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Thread: Refurbished Voyager Longarm machine ???

  1. #11
    Senior Member sylviak's Avatar
    Join Date
    Jul 2010
    Location
    southern Oklahoma
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    954
    I bought my Voyager and Hinterberg Stretch frame five or 6 years ago and have really enjoyed using it. There should be a lot of them on the market since Nolting isn't going to make any more of them, but it would be a great starter machine. It is heavy...about 70 lbs...but it is easy to use. I bought mine with a stitch regulator, but it's not a necessity. The quilt in my avatar was done with the Voyager. My DH (who is NOT handy!) and I put the frame together in an evening. You might also want to check out the Tin Lizzie, which is not as expensive as some of the other machines and it's owners seem to really like it.

  2. #12
    Super Member slk350's Avatar
    Join Date
    Jul 2010
    Location
    Ft. Myers, FL
    Posts
    1,833
    Thanks kimv44 for the recent info. I did see more long arm set ups at the Sewing Expo a couple of weeks ago. The frames ARE really big. I wouldn't do anything bigger than a queen quilt. I'm still going to check out other long arms when I can. Not so sure I really want to put it in my dining room, but no basements down here in FL.

  3. #13
    Member
    Join Date
    Nov 2012
    Posts
    1
    Quote Originally Posted by slk350 View Post
    Thanks kimv44 for the recent info. I did see more long arm set ups at the Sewing Expo a couple of weeks ago. The frames ARE really big. I wouldn't do anything bigger than a queen quilt. I'm still going to check out other long arms when I can. Not so sure I really want to put it in my dining room, but no basements down here in FL.
    I love my Voyager and Hinterberg stretch frame. In addition to how dependable my Voyager has been the length of the frame is adjustable for the space you have. You determine the length of the frame by the length of the steel bars you purchase. These can be cut to a size that works for you but do this BEFORE you put the ends on. It is next to impossible to get the ends out of the steel bars once in. Ask me how I know this...Well anyway you can purchase new ends from the company if you ever want to change to a larger or smaller size. I have two sets of bars for different situations now. You do have to take the machine off before you can change the bars out to change the size of the frame. The Voyager head is heavy. I think the carton and packaging with the machine in it weighed 70 pounds so the machine head weighs near that amount. I cannot imagine that any of the other machines are any less heavy though. I love that the Voyager is one of the quietest long arm machines I tested before I purchased and it works like a dream. Yes, there is a learning curve but that would be true for any long arm set up that is new to you. Be sure you want to commit to the space these machines take up before you purchase. I find (and my friend who has different machine, a new HQ) that you need a space the length of the machine plus at least 2 feet so you can get around one end of the machine. Front to back space you need is 5 feet minimum so you can access the back of the frame. You won't need to do this often but if you are one of the people who prefer working from behind and for some applications you will need to set your frame up to allow extra space for that. To save floor space in the room where I use the long arm I have purchased some drawers that fit under the machine. I store all my manuals, threads, accessories, markers, etc., for the long arm in these drawers.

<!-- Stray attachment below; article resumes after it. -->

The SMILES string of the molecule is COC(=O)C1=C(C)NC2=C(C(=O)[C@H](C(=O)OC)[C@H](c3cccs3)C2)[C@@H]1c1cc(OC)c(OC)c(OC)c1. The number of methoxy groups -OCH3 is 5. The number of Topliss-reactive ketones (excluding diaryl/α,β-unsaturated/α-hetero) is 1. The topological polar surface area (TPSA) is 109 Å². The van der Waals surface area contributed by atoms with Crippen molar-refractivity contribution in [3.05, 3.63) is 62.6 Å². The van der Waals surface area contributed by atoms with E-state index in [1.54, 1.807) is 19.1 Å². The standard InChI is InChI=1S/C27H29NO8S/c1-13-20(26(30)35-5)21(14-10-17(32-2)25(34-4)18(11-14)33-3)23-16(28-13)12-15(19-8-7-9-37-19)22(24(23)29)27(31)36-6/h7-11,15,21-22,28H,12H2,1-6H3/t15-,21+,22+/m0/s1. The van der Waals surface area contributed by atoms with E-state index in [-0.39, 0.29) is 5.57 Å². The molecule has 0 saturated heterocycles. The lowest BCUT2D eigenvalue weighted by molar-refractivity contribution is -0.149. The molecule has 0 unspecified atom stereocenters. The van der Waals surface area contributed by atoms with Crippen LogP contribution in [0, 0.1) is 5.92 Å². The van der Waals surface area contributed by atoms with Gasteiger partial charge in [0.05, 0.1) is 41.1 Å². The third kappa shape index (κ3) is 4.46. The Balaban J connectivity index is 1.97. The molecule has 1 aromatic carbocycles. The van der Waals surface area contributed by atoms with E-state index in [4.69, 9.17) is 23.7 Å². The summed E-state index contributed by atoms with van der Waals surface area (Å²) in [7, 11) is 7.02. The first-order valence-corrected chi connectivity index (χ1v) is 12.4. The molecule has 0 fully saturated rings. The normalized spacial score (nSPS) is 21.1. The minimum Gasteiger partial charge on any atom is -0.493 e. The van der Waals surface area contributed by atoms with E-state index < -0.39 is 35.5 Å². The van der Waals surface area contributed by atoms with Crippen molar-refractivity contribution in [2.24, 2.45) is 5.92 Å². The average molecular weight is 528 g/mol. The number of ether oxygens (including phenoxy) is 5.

Good luck and happy quilting

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